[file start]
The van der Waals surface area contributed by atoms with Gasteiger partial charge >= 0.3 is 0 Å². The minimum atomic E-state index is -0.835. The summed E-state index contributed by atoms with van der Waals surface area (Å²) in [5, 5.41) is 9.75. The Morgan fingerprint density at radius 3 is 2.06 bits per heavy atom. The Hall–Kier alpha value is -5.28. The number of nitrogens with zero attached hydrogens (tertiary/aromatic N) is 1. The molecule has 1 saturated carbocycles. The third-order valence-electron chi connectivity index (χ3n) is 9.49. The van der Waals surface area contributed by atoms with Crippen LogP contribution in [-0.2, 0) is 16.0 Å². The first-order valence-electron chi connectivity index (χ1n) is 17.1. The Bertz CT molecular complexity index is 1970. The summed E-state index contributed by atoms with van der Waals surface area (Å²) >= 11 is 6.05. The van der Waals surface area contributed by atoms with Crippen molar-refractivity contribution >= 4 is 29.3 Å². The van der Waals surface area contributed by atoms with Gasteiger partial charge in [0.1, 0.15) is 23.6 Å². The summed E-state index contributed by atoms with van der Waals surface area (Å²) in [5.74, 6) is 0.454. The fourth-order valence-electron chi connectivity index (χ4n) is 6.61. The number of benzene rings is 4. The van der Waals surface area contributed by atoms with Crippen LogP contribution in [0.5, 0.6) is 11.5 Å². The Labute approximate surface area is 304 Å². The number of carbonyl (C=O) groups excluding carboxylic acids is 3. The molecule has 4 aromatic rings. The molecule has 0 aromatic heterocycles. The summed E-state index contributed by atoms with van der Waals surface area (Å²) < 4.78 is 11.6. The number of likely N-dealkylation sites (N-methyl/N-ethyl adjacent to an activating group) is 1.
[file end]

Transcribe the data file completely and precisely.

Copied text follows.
The van der Waals surface area contributed by atoms with Gasteiger partial charge >= 0.3 is 0 Å². The minimum atomic E-state index is -0.835. The summed E-state index contributed by atoms with van der Waals surface area (Å²) in [5, 5.41) is 9.75. The Morgan fingerprint density at radius 3 is 2.06 bits per heavy atom. The Hall–Kier alpha value is -5.28. The number of nitrogens with zero attached hydrogens (tertiary/aromatic N) is 1. The molecule has 1 saturated carbocycles. The third-order valence-electron chi connectivity index (χ3n) is 9.49. The van der Waals surface area contributed by atoms with Crippen LogP contribution in [-0.2, 0) is 16.0 Å². The first-order valence-electron chi connectivity index (χ1n) is 17.1. The Bertz CT molecular complexity index is 1970. The summed E-state index contributed by atoms with van der Waals surface area (Å²) >= 11 is 6.05. The van der Waals surface area contributed by atoms with Crippen molar-refractivity contribution >= 4 is 29.3 Å². The van der Waals surface area contributed by atoms with Gasteiger partial charge in [0.1, 0.15) is 23.6 Å². The summed E-state index contributed by atoms with van der Waals surface area (Å²) in [5.74, 6) is 0.454. The fourth-order valence-electron chi connectivity index (χ4n) is 6.61. The number of benzene rings is 4. The van der Waals surface area contributed by atoms with Crippen LogP contribution in [0.5, 0.6) is 11.5 Å². The Labute approximate surface area is 304 Å². The number of carbonyl (C=O) groups excluding carboxylic acids is 3. The molecule has 4 aromatic rings. The molecule has 0 aromatic heterocycles. The summed E-state index contributed by atoms with van der Waals surface area (Å²) < 4.78 is 11.6. The number of likely N-dealkylation sites (N-methyl/N-ethyl adjacent to an activating group) is 1.